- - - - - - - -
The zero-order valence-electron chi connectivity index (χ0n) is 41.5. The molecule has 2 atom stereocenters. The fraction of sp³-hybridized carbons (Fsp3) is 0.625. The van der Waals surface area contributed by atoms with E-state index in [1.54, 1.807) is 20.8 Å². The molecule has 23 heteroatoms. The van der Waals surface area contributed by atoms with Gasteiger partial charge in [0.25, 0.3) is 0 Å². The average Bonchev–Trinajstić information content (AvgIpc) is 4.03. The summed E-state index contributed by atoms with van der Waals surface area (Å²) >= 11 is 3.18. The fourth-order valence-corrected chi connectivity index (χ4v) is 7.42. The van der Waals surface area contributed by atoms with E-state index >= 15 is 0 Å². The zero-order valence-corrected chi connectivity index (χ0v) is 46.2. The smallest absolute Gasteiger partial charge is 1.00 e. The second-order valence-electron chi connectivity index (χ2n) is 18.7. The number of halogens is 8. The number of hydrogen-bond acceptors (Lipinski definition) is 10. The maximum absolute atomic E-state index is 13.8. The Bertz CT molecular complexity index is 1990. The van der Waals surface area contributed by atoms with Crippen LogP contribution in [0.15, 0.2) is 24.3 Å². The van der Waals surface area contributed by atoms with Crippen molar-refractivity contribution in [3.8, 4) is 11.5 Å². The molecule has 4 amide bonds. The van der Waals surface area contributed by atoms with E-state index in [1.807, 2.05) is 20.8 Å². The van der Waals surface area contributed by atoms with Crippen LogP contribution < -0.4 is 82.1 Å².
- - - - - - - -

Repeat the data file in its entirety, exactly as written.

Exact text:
The zero-order valence-electron chi connectivity index (χ0n) is 41.5. The molecule has 2 atom stereocenters. The fraction of sp³-hybridized carbons (Fsp3) is 0.625. The van der Waals surface area contributed by atoms with E-state index in [1.54, 1.807) is 20.8 Å². The molecule has 23 heteroatoms. The van der Waals surface area contributed by atoms with Gasteiger partial charge in [0.25, 0.3) is 0 Å². The average Bonchev–Trinajstić information content (AvgIpc) is 4.03. The summed E-state index contributed by atoms with van der Waals surface area (Å²) >= 11 is 3.18. The fourth-order valence-corrected chi connectivity index (χ4v) is 7.42. The van der Waals surface area contributed by atoms with E-state index >= 15 is 0 Å². The zero-order valence-corrected chi connectivity index (χ0v) is 46.2. The smallest absolute Gasteiger partial charge is 1.00 e. The second-order valence-electron chi connectivity index (χ2n) is 18.7. The number of halogens is 8. The number of hydrogen-bond acceptors (Lipinski definition) is 10. The maximum absolute atomic E-state index is 13.8. The Bertz CT molecular complexity index is 1990. The van der Waals surface area contributed by atoms with Crippen LogP contribution in [0.15, 0.2) is 24.3 Å². The van der Waals surface area contributed by atoms with Crippen molar-refractivity contribution in [3.8, 4) is 11.5 Å². The molecule has 4 amide bonds. The van der Waals surface area contributed by atoms with E-state index in [1.807, 2.05) is 20.8 Å². The van der Waals surface area contributed by atoms with Crippen LogP contribution < -0.4 is 82.1 Å².